Benjamin Dynkin & Barry Dynkin are co-founders of Atlas Cybersecurity, a Managed Security Service Provider tailoring advanced cyber-security solutions for the superyacht community.
For years technologists, futurists, and innovators alike focused their efforts on incorporating as much new and cutting-edge technology as possible into every nook and cranny of modern life. Superyachts, certainly, have not been immune from this trend. From AV and lighting to control systems and security, everything on a yacht is interconnected and networked. Adding to that complexity is a new level of connectivity, which means that a modern superyacht more closely resembles an enterprise-grade network, featuring a robust set of networking and IT technologies. These technologies ensure that a yacht is not only more immersive, bespoke, and effectively tailored to the needs and preferences of their owners and passengers, but safer, more reliable, more efficient, and less expensive to maintain. While the inner workings of a yacht regularly feature cutting edge technologies in a wide variety of implementations, cybersecurity has fallen by the wayside as the pace of adoption and innovation accelerate.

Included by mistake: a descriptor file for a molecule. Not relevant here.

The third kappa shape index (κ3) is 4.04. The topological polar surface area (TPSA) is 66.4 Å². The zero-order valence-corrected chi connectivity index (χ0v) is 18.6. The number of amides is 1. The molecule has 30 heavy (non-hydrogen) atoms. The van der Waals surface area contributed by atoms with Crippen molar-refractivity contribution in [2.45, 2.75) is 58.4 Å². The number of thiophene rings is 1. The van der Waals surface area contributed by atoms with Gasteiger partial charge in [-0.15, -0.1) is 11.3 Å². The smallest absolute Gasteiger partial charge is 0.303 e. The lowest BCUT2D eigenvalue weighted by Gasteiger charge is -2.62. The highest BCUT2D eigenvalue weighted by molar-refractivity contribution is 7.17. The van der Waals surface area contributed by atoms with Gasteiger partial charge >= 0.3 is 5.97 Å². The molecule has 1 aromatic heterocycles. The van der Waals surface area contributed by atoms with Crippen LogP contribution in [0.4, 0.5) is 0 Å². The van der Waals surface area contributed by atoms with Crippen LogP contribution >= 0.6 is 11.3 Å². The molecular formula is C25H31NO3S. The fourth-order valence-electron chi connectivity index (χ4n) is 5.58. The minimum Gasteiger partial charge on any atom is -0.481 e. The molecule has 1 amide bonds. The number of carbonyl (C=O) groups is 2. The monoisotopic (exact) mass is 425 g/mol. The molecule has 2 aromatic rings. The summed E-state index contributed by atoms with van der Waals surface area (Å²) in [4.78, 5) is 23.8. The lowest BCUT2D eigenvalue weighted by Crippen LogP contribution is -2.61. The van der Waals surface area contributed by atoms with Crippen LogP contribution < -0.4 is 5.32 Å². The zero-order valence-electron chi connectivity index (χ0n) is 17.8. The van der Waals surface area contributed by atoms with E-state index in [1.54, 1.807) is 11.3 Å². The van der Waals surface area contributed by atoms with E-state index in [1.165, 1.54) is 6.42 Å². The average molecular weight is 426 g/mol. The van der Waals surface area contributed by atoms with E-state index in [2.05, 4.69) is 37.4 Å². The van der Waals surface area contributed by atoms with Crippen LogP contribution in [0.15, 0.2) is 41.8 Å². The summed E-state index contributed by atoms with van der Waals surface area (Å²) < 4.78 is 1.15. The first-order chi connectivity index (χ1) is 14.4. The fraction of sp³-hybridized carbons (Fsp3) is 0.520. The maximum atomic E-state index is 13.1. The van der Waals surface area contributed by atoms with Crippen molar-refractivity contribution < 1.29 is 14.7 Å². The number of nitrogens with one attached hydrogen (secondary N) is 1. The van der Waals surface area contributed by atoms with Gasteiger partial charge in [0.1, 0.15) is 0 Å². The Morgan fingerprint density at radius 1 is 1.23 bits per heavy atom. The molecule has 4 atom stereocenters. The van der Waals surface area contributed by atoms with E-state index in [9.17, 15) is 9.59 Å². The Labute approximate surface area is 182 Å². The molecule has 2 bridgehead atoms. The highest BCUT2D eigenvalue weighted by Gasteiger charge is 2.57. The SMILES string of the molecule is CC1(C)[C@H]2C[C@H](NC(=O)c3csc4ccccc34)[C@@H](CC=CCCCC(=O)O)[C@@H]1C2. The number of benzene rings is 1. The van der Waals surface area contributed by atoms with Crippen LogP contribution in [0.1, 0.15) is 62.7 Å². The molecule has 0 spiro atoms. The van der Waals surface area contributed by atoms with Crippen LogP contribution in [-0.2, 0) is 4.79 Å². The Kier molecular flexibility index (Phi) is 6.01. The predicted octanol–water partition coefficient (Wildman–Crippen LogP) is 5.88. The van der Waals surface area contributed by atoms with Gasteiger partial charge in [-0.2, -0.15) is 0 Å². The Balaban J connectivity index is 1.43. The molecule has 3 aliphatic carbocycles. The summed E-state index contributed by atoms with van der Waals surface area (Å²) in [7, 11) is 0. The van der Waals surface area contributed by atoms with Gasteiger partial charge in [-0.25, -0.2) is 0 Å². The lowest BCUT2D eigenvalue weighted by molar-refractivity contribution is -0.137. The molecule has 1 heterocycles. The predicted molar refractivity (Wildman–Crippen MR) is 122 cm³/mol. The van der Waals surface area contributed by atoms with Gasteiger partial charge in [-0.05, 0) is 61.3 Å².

It is not a news that connected devices, control systems, and the Internet of Things devices (IoT) are being developed at such a breakneck pace that security for these systems is sorely lacking. In a report from Gemalto, it was that found that 48% of companies that use IoT devices in the workplace don’t have mechanisms in place to detect if any of their devices are hacked or not. This systemic failure, while troubling in the business environment, is far more serious in a maritime environment where the consequences of a breach can be far more severe. A successful breach of a vessel’s control systems can potential grant the assailant the ability to take control of bridge systems and control the vessel’s operational functions from anywhere in the world, in real time. In fact, this peril was clearly demonstrated in 2017, at the Superyacht Investor Conference, where cybersecurity professionals demonstrated that, in a handful of minutes, they could gain control over all of a Superyacht’s systems.